Regardless of whether you are excited about some fun in the snow, or you are simply looking to survive the freezing cold winter, it is crucial that you make sure that you are well bundled up. Scarves are one accessory that so many people consider to be more for fashion than for warmth or function. Although scarves do have the ability to bring some life to an otherwise dull outfit, scarves are also a key part of any outfit designed to keep you warm.
Why are Winter Scarves Important?
Scarves Allow You to Protect Yourself from the Brisk Cold Winter Air
Think about it, the neck is often exposed to the fidged cold air regardless of whether or not you have a jacket on or not. Now, we all know that jackets provide some coverage, however, it can be quietly uncomfortable with the zipper done all the way up since jacket collars are often stiff and thick. When you wear a scarf, you can protect the neck with ease and comfort. You can also protect your nose and ears-spots where a jacket collar does not reach.
Scarves Allow You to Create a Warm Air Pocket Close to Your Face, Keeping Your Nice and Toasty
Another reason that scarves are such an important accessory is that when you inhale the icy cold air your lungs are exposed to the brisk air. If you have not had to experience the icy burn of bitter winter wind on your lungs, do everything that you can to keep it that way. And how can you do that, you ask? By wearing a scarf! By wearing a scarf is around your mouth, it creates a form of insulation and a pocket of warm air. This pocket can help to lower the sting that you feel when you breathe in the harsh winter air, therefore cutting down on any pain or discomfort.
Wearing a Scarf can Protect You from the Vicious Cold Virus
But it isn’t just your comfort that scarves protect, actually, according to a study that was published in 2015, the cold virus thrives in the nose especially when it is in a colder temperature for an extended period of times. The study also suggested that if the nose is kept warm with a scarf, the less likely it is that the cold air will be directly inhaled. In other words, wearing a scarf could actually increase your chances of fighting off a cold virus.
While for many people, wearing a scarf is simply a way make a fashion statement, or to keep up with the latest trend. Scarves actually offer so much more to those who wear them. Because of their role in contemporary fashion, and all of the functionality that they offer, there are a wide array of styles for consumers to choose from. Thus, allowing people to get the most – a fashion accessory and a boost to their health and immune system – by wearing whichever style they determine to be right for them.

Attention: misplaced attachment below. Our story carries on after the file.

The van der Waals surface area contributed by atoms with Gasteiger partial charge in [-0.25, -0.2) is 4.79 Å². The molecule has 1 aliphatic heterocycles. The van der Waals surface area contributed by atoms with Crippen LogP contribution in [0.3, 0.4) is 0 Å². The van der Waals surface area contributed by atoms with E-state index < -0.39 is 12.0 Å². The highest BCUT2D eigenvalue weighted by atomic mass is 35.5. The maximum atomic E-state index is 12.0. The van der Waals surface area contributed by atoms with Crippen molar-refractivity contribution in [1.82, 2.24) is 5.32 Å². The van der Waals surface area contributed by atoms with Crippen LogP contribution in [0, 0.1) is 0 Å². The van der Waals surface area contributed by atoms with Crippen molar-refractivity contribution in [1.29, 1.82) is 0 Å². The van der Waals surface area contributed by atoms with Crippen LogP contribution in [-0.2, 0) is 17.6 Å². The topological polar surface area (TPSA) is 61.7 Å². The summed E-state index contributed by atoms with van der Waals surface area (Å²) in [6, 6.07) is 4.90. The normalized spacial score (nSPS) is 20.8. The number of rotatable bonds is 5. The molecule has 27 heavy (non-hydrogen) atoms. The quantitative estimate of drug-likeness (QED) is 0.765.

how to choose the best scarf material?
Choosing the right material is just as important as what scarf knot you use. The material will determine the texture, weight and the all-important weather-appropriateness factor.
How do you know what material your scarf is made from? Check the label.
WOOL – CASHMERE AND MERINO
Wool is the classic go-to winter scarf material for its warmth and durability. It’s also breathable, which means that it’s super water resistant and wicks away moisture.
Wool can hold 30% of its weight in moisture without being damp. This is important if you live in a cold wet climate (hello, Denmark) or if you’re late for the train and work up a sweat trying to catch it.
The negative is that some wools can be itchy. Stop your wool scarf from itching by hand washing it and adding a teaspoon or two of white distilled vinegar to the rinse water.
Cashmere (from the cashmere goat) is insanely soft but costly as one goat produces only enough wool for one scarf per year.
Merino wool is the ideal balance of warmth and softness. These New Zealand sheep produce a wool that keeps them warm at temperatures which plummet to 14°F. Now that’s protection against the elements.
You may hear wool scarves described as ‘chunky’. This refers more to the texture than to the material. A chunky scarf is quite bulky or thick and usually wears best with casual style.
Silk scarves are worn more for show than for warmth. You’ll put on one of these if you’re heading out for a stylish formal affair or just want to up your Cary Grant game.
Most ascots or cravats are made from silk.
Acrylic is man-made and may not be as soft or breathable as natural fibers. It does have the advantage of being a solid option if you have sensitive skin or are allergic to wool.
For more information, please contact aungcrown.